Artist picture of Dizzee Rascal

Dizzee Rascal

259 739 fans

Artist's Top Tracks

Dance Wiv Me Dizzee Rascal, Calvin Harris, Chrome 03:24
Bonkers Dizzee Rascal, Armand Van Helden 02:57
Fix Up, Look Sharp Dizzee Rascal 03:44
I Don't Need A Reason Dizzee Rascal 03:17
Wot U Gonna Do? Dizzee Rascal 03:23
Heart Of A Warrior Dizzee Rascal, Teddy Sky 03:14
Hype Dizzee Rascal, Calvin Harris 03:31
You Don't Know Dizzee Rascal 02:30
Sittin' Here Dizzee Rascal 04:05
Holiday Dizzee Rascal 03:40

Latest release

Similar Artists


For every mood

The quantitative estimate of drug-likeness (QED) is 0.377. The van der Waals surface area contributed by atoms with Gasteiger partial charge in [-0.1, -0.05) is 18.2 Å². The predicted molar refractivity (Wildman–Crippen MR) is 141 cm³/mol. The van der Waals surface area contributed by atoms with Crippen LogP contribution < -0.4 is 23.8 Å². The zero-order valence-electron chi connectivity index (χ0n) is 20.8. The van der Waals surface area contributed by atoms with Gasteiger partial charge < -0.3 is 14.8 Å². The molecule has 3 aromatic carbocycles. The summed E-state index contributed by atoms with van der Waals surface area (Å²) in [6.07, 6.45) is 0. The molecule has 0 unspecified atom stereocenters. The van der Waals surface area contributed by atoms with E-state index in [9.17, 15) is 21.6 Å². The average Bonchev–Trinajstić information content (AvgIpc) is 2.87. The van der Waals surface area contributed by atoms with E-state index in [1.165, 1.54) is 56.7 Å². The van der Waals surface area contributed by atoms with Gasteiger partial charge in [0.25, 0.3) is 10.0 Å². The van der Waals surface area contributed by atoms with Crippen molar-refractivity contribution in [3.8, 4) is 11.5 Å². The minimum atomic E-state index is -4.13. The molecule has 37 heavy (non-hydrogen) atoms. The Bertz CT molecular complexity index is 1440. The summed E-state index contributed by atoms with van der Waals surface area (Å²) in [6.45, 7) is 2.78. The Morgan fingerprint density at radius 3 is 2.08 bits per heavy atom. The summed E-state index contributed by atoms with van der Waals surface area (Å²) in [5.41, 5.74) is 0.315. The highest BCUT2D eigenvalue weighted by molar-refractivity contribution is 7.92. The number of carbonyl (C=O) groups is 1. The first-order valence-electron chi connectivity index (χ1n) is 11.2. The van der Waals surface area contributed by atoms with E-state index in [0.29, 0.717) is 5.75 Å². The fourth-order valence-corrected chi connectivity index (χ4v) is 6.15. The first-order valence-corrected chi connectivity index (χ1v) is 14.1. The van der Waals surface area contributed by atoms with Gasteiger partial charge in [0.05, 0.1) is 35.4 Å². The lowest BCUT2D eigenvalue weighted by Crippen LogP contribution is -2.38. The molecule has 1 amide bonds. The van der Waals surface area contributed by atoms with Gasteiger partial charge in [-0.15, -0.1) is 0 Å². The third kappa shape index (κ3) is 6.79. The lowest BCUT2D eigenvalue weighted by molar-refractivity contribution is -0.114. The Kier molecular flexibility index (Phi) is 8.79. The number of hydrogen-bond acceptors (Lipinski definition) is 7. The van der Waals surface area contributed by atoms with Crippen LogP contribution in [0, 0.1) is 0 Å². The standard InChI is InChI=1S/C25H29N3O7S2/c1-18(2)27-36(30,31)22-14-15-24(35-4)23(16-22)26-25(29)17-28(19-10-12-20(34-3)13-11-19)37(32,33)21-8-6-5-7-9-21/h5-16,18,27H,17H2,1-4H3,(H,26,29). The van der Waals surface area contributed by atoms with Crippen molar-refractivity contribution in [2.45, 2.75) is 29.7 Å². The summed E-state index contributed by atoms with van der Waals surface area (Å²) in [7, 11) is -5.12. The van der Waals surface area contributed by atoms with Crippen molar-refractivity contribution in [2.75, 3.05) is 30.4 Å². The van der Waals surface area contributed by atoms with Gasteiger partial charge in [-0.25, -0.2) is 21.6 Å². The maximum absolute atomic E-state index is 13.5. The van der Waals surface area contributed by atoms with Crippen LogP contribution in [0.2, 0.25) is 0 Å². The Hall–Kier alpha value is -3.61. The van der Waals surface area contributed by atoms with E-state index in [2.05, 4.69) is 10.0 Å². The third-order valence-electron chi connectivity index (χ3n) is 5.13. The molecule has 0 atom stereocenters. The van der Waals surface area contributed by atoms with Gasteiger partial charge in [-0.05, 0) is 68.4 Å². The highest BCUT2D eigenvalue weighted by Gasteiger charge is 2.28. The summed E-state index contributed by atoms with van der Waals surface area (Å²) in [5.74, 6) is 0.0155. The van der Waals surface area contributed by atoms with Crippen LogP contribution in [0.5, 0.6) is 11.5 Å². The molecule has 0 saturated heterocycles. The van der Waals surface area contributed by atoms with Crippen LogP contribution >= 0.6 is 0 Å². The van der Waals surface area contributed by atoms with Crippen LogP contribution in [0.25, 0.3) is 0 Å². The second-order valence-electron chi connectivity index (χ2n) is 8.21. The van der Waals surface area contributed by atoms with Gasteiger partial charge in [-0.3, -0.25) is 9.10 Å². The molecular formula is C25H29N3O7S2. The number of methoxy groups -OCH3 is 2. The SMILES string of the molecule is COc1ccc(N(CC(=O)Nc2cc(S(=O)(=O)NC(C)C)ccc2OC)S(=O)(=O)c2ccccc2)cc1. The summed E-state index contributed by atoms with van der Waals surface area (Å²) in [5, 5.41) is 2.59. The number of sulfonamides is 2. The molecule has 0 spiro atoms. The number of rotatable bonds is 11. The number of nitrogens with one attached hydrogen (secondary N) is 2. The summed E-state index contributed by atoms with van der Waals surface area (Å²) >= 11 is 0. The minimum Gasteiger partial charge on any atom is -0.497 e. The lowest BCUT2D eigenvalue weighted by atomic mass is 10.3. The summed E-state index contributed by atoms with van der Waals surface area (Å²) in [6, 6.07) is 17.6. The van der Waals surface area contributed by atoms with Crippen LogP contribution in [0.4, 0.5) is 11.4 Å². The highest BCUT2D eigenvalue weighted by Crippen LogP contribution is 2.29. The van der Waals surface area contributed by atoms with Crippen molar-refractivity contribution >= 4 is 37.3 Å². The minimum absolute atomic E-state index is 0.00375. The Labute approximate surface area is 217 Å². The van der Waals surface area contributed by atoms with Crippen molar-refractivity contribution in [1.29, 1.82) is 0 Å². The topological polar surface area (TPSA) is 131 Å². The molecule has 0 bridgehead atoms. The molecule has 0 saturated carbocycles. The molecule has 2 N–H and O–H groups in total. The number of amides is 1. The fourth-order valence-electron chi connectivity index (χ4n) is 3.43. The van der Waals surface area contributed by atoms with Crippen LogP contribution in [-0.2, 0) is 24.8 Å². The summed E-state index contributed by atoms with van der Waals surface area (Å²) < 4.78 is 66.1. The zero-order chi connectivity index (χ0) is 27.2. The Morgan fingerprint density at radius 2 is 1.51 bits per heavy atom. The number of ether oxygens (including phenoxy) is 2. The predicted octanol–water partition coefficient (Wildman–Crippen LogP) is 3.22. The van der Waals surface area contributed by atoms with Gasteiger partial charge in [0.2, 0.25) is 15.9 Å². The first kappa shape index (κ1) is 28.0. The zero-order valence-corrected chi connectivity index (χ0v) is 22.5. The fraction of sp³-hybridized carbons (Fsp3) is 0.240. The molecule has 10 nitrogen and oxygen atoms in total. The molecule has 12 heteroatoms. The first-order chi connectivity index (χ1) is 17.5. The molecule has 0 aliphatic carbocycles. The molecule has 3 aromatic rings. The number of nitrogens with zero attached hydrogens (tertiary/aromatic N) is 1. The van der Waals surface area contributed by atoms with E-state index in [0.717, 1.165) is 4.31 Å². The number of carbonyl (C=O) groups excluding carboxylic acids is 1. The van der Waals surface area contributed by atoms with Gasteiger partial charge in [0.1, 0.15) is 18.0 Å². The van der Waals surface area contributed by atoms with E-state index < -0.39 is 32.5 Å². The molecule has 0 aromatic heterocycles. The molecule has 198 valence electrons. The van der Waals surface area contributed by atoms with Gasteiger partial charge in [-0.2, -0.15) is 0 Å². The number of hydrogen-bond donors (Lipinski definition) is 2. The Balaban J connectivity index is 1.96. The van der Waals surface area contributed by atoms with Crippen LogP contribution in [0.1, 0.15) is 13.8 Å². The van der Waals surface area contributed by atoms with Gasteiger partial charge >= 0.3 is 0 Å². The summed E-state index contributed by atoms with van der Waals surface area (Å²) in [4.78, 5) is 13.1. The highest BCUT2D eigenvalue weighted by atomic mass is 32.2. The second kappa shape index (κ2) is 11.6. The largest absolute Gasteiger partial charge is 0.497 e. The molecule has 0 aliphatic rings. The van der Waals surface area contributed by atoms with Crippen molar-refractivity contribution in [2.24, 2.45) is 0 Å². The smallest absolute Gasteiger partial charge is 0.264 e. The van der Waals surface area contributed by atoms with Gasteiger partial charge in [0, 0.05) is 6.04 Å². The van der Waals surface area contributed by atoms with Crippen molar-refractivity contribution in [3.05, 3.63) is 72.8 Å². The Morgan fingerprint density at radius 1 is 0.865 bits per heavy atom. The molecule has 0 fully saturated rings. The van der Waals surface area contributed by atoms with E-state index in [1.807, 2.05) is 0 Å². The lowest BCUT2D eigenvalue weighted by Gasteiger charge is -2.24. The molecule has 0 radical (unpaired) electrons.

Rising to prominence in the UK garage scene, Dizzee Rascal (born Dylan Kwabena Mills in London, England on September 18, 1984) took a set of decks bought for him by his mum and turned himself from a snarling underground MC into one of the nation's best-loved pop stars. Stabbed by a rival gang in Ayia Napa, Cyprus, after leaving his mates in garage collective Roll Deep crew behind he was catapulted to fame when his debut album Boy In Da Corner scooped the prestigious Mercury Music Prize in 2003. Acclaimed by the underground and now fawned on by critics, his follow-up albums Showtime (2004) and Maths + English (2007) established a mainstream audience, but it was the head-pounding infectiousness of singles "Dance Wiv Me," "Bonkers" and "Holiday" that really took his career to new heights. All three tracks went to Number 1 and with fourth album Tongue N' Cheek topping sales of 200,000, the clown prince of grime pop was finally given a crown, which validated when he won the BRIT for Best British Male Solo Artist in 2010. The proof of his pop princedom was in the pudding of fifth album The Fifth (2013), which was jam-packed with star guests including Jessie JRobbie WilliamsSean Kingston, Tinie TempahBun B and Trae tha Truth. For his sixth album Raskit, he took the production into his own hands while also working alongside a number of credible producers including Donae'o and Valentino Khan. In 2020, Dizzee teamed up with an all-star cast of UK grime and rap greats for seventh album E3 AF, which peaked at Number 13 in the UK and saw the star return to an underground sensibility and make a hat-tip to his E3 roots and the birthplace of grime.